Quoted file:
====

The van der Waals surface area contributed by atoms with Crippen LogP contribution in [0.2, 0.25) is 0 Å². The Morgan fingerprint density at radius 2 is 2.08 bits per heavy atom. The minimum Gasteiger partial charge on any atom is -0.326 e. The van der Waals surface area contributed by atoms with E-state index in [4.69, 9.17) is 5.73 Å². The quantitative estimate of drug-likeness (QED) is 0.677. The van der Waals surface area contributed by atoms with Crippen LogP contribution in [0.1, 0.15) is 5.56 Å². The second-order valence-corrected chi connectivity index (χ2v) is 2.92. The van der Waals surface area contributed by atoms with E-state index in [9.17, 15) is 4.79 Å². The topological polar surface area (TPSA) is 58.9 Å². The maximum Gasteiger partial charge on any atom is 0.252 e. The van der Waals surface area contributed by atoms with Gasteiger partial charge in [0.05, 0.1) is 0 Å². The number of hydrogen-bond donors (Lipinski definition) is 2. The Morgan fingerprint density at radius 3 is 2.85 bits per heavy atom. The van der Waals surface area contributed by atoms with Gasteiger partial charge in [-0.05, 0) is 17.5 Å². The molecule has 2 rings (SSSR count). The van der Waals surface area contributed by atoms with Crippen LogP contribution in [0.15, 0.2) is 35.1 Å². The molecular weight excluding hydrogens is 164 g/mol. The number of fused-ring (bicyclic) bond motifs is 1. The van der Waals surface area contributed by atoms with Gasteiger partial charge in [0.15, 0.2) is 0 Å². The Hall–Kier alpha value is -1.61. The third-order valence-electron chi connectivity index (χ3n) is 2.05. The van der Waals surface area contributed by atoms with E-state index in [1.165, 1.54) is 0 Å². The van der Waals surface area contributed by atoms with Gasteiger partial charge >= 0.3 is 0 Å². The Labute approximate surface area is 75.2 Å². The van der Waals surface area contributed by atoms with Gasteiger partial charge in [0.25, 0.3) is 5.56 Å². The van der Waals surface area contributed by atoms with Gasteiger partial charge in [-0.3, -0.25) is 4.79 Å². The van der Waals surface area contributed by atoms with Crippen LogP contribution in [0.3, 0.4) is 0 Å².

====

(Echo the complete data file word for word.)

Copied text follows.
The van der Waals surface area contributed by atoms with Crippen LogP contribution in [0.2, 0.25) is 0 Å². The Morgan fingerprint density at radius 2 is 2.08 bits per heavy atom. The minimum Gasteiger partial charge on any atom is -0.326 e. The van der Waals surface area contributed by atoms with E-state index in [4.69, 9.17) is 5.73 Å². The quantitative estimate of drug-likeness (QED) is 0.677. The van der Waals surface area contributed by atoms with Crippen LogP contribution in [0.1, 0.15) is 5.56 Å². The second-order valence-corrected chi connectivity index (χ2v) is 2.92. The van der Waals surface area contributed by atoms with E-state index in [9.17, 15) is 4.79 Å². The topological polar surface area (TPSA) is 58.9 Å². The maximum Gasteiger partial charge on any atom is 0.252 e. The van der Waals surface area contributed by atoms with Gasteiger partial charge in [0.05, 0.1) is 0 Å². The number of hydrogen-bond donors (Lipinski definition) is 2. The Morgan fingerprint density at radius 3 is 2.85 bits per heavy atom. The van der Waals surface area contributed by atoms with Gasteiger partial charge in [-0.05, 0) is 17.5 Å². The molecule has 2 rings (SSSR count). The van der Waals surface area contributed by atoms with Crippen LogP contribution in [0.15, 0.2) is 35.1 Å². The molecular weight excluding hydrogens is 164 g/mol. The number of fused-ring (bicyclic) bond motifs is 1. The van der Waals surface area contributed by atoms with Gasteiger partial charge in [0.15, 0.2) is 0 Å². The Hall–Kier alpha value is -1.61. The third-order valence-electron chi connectivity index (χ3n) is 2.05. The van der Waals surface area contributed by atoms with E-state index in [1.165, 1.54) is 0 Å². The van der Waals surface area contributed by atoms with Gasteiger partial charge >= 0.3 is 0 Å². The Labute approximate surface area is 75.2 Å². The van der Waals surface area contributed by atoms with Gasteiger partial charge in [0.25, 0.3) is 5.56 Å². The van der Waals surface area contributed by atoms with Gasteiger partial charge in [-0.3, -0.25) is 4.79 Å². The van der Waals surface area contributed by atoms with Crippen LogP contribution in [0.3, 0.4) is 0 Å².